When you’re looking for advice from an extra set of eyes, ask what they’re seeing in your marketing material before you tell them about your goals. That way, you’ll reveal the most important gaps to close.

2. Research how your audience views you, compared with how you want to be viewed

  • What keywords do your site’s visitors use when they’re arriving at your site from search engines? Unless you’re a Fortune 500 brand, they’re probably not your company name. If you don’t have an SEO expert on standby, you can use a self-service tool like SERPSTAT to connect the dots for you.
  • Who’s following you on social media? Are they prospective clients, competitors, or colleagues? Your follower count isn’t important—the quality of your followers indicates whether you’re breaking through. When your followers don’t reflect your audience, your social media’s showing you a major sign of dissonance.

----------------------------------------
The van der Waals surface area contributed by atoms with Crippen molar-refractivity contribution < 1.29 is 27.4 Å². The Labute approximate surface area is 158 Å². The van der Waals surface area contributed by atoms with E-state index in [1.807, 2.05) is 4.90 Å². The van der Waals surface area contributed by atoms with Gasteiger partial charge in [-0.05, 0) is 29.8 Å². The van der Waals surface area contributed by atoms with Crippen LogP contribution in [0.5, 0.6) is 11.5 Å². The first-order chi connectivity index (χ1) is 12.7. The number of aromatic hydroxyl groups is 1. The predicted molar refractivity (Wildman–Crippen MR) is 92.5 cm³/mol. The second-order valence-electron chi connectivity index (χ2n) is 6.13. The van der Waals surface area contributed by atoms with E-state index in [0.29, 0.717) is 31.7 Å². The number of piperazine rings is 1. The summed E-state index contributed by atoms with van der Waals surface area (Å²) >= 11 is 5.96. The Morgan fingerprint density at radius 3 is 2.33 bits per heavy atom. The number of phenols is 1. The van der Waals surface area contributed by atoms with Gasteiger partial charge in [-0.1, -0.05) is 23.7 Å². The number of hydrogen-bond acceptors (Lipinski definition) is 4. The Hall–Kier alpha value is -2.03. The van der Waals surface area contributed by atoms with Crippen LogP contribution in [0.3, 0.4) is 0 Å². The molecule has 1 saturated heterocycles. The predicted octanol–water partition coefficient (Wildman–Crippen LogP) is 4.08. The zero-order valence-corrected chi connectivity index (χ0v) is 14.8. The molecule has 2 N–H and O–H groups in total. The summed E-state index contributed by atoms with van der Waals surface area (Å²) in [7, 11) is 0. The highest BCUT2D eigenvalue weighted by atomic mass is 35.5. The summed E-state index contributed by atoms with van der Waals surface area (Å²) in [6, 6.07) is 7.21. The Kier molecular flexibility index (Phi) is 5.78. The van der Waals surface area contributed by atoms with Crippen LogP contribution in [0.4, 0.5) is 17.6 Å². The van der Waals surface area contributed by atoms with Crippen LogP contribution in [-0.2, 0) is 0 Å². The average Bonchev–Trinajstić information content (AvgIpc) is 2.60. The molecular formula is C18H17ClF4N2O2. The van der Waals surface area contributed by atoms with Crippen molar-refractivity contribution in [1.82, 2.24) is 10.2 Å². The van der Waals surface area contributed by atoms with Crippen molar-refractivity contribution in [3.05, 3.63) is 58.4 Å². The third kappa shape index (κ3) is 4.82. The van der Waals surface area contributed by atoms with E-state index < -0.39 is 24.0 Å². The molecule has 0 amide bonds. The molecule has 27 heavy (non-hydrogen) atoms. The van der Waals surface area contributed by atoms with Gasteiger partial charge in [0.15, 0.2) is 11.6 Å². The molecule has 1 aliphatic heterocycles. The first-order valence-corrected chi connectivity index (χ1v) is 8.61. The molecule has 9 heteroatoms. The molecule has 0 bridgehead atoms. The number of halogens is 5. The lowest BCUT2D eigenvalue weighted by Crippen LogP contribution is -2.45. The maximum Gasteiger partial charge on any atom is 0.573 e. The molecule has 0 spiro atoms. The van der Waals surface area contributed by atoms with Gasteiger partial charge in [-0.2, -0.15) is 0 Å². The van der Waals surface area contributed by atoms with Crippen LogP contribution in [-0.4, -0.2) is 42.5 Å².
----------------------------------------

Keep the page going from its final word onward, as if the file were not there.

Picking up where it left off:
• How did your most recent clients find you? Analytics tools can tell you what campaigns delivered the most meaningful new relationships. A/B tests can show which versions of your message resonate most strongly with your ideal prospects.

3. Adapt your positioning to better match your goal

Once you know the gaps between your perception and your audience’s, you can start to reposition your brand.

  • Sweep your website content and refresh your keywords. It’s SEO 101, but often overlooked by stressed-out content teams. Revisit your highest-traffic pages first and refresh headlines and subheads. Then, update body copy to highlight the terms for which you want to attract an audience.
  • Write down how you intend to show up in the world. In marketing-speak, we call this developing a “voice, tone, and style guide” or a “brand book.” It doesn’t have to be super-fancy. In fact, it just needs to capture both the verbal and visual characteristics you think will resonate most with your audience.